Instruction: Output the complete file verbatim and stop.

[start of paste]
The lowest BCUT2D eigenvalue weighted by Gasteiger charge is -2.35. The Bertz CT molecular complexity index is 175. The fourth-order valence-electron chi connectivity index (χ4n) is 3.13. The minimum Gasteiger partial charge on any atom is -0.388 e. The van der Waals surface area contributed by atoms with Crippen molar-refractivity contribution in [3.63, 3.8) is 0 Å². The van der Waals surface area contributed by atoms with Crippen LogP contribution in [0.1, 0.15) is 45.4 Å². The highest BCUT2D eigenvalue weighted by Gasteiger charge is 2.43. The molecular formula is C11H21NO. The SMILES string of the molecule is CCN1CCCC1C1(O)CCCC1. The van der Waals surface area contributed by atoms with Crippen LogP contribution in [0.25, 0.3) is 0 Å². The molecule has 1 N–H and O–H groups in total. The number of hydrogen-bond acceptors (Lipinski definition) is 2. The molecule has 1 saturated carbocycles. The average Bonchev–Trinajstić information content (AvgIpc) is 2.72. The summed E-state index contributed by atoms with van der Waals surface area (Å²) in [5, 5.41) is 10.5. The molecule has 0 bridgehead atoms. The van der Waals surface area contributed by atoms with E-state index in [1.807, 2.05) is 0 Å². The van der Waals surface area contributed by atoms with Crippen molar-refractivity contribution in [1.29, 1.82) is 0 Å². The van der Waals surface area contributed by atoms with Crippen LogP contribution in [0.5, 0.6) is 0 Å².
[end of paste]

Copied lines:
The lowest BCUT2D eigenvalue weighted by Gasteiger charge is -2.35. The Bertz CT molecular complexity index is 175. The fourth-order valence-electron chi connectivity index (χ4n) is 3.13. The minimum Gasteiger partial charge on any atom is -0.388 e. The van der Waals surface area contributed by atoms with Crippen molar-refractivity contribution in [3.63, 3.8) is 0 Å². The van der Waals surface area contributed by atoms with Crippen LogP contribution in [0.1, 0.15) is 45.4 Å². The highest BCUT2D eigenvalue weighted by Gasteiger charge is 2.43. The molecular formula is C11H21NO. The SMILES string of the molecule is CCN1CCCC1C1(O)CCCC1. The van der Waals surface area contributed by atoms with Crippen LogP contribution in [0.25, 0.3) is 0 Å². The molecule has 1 N–H and O–H groups in total. The number of hydrogen-bond acceptors (Lipinski definition) is 2. The molecule has 1 saturated carbocycles. The average Bonchev–Trinajstić information content (AvgIpc) is 2.72. The summed E-state index contributed by atoms with van der Waals surface area (Å²) in [5, 5.41) is 10.5. The molecule has 0 bridgehead atoms. The van der Waals surface area contributed by atoms with E-state index in [1.807, 2.05) is 0 Å². The van der Waals surface area contributed by atoms with Crippen molar-refractivity contribution in [1.29, 1.82) is 0 Å². The van der Waals surface area contributed by atoms with Crippen LogP contribution in [0.5, 0.6) is 0 Å².